These CDs are two new releases in EMI Classics' ongoing British Composers series. They are mid-priced, and contain a generous amount of music. Furthermore, the recordings reissued therein have withstood the test of time, and their new availability at a lower price is an excellent value for those who want the repertoire… or a souvenir of Sir Adrian Boult's conducting at its autumnal best.
Holst's popular reputation as a one-work composer could be put to rest if everyone who needed a recording of The Planets acquired the one under review here. Both Egdon Heath and the ballet music from The Perfect Fool show that Holst's vivid yet sensitive use of the orchestra in his astrological suite was no fluke. Egdon Heath, an homage to Thomas Hardy, is a study in browns and grays, and one of the finer examples of English impressionism. Holst has captured the personality of an uncompromising landscape in a tone poem of exquisite subtlety. The music from The Perfect Fool finds the composer in a jolly mood. A magician (assertive melody on the trombones) invokes the spirits of Earth, Water, and Fire, who dance in their turn. The opera that these dances come from has fallen into obscurity, but the ballet music retains its place through its rough charm and good humor. Here, as in The Planets, Holst cannot be accused of note-spinning; he says exactly what he needs to say and then moves along. Previn's recordings come from 1974, and they solidify his reputation as an excellent conductor of English music. The London Symphony plays well for him, and the sound holds up well.
This recording of The Planets was Sir Adrian Boult's fourth. (He would record yet another one in the late 1970s.) His connection with the work is unbeatable: he was the first man to conduct it, and he was well acquainted with the composer. This recording, taped in 1966, has acquired the status of a classic. Because it is a classic, it is permissible, perhaps, to throw a few stones at it, knowing that most of them will bounce off. After hearing many "wow" recordings of this music, returning to Boult's modest version is a bit like going from champagne to spring water. His concern is with characterization, and he doesn't seem interested in puffing the music up to impressive proportions. As a result, his Planets might seem a little dull at first, but if one listens a few times, one notices the care that Boult has taken with Holst's details --- there are few "wows" but many "ah has." This softer and gentlemanly approach helps bring The Planets into alignment with each other. The New Philharmonia doesn't exactly bowl one over with its virtuosity; a trumpet "clam" in the first movement (like an old friend by now) is fairly typical of Boult's relaxed attitudes. Boult got excellent sound the last time around; on the present recording, it is passable, but not up to the standards that were available even at that time.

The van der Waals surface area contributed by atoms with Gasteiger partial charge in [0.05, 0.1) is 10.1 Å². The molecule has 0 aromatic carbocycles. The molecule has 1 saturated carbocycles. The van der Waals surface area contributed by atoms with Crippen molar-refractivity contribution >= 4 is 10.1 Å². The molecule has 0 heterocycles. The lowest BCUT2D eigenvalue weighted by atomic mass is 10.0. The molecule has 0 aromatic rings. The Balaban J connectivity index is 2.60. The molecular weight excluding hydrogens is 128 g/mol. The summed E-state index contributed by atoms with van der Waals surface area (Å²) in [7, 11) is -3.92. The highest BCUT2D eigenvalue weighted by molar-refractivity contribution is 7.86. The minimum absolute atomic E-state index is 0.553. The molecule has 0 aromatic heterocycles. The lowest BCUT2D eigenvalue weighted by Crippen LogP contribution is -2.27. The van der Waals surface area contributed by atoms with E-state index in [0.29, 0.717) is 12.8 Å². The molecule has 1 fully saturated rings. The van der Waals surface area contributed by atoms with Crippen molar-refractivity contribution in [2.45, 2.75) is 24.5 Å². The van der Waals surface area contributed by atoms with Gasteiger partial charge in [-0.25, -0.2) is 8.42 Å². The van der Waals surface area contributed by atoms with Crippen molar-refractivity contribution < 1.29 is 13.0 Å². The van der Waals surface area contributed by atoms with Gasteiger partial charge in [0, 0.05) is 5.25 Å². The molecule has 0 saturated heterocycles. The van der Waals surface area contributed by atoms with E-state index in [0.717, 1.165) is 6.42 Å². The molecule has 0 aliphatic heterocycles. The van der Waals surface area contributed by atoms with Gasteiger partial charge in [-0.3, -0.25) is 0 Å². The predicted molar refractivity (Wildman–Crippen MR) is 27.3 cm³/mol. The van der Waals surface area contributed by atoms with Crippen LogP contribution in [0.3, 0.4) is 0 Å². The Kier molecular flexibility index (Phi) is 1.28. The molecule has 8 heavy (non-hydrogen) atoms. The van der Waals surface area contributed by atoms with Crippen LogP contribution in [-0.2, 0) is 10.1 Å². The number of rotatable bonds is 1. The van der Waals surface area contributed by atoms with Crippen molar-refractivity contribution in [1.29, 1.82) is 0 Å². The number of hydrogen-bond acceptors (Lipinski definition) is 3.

Boult's recordings of Edward Elgar's best known choral works also are classics, and here it is harder to have any reservations at all. The Music Makers was recorded at about the same time as The Planets, and it was Boult's first recording with Janet Baker. The text is by Arthur O'Shaughnessy (whose main career was zoology). It opens "We are the music makers, / And we are the dreamers of dreams," and perhaps these words apply best to Elgar himself; the tune that runs through this work is the same as "Nimrod" from the Enigma Variations, and the composer is the "theme" of those variations. Boult's recording is suffused with a dream-like euphoria, but not with a dream's vagueness. Baker is particularly moving in her solos, and the London Philharmonic Choir is strong throughout. If you like "Nimrod," then The Music Makers will give you 37 additional minutes in a similarly elegiac vein.
Elgar's friend Jaeger (Enigma's "Nimrod") asserted that The Dream of Gerontius was not a work that could be appreciated after one hearing. Well said, but the loving dedication of Boult's recording (made in 1975, and the conductor's valedictory choral recording) has tremendously persuasive powers. There was a time when this recording competed with versions led by Malcolm Sargent and John Barbirolli; neither of those seem to be in the catalogue at the moment, and among the "old classics," only Benjamin Britten's version still is around. Boult's soloists are jewels. Gerontius is sung operatically (but with subtlety and grace) by Gedda, whose faint accent provides an unexpected touch of exoticism. Perhaps this recording's finest moment is when Gerontius's soul is granted a lightning-flash glimpse of the Almighty; "Take me away," he exclaims, "and in the lowest deep / There let me be." No one I've heard captures that moment's agony and ecstasy as well as Gedda, and certainly not with such tonal beauty. Watts is a formidable angel, but she shows great compassion. As the Priest (and later, the Angel of the Agony), Robert Lloyd's dark bass scores more points, and his two arias also are highlights of this recording. Boult conducts like a convert, inspiring the choirs and the orchestra to spiritual heights. His conducting is not the most dramatic, but it is the most alluring, "sacred" as it is.
The Dream of Gerontius is not an easy work – it's like Strauss's Death and Transfiguration, but with the scale and flavor of Parsifal – but eventually every devotee of choral music needs to come to term with it. Boult's recording is an excellent opportunity.
Copyright © 1999, Raymond Tuttle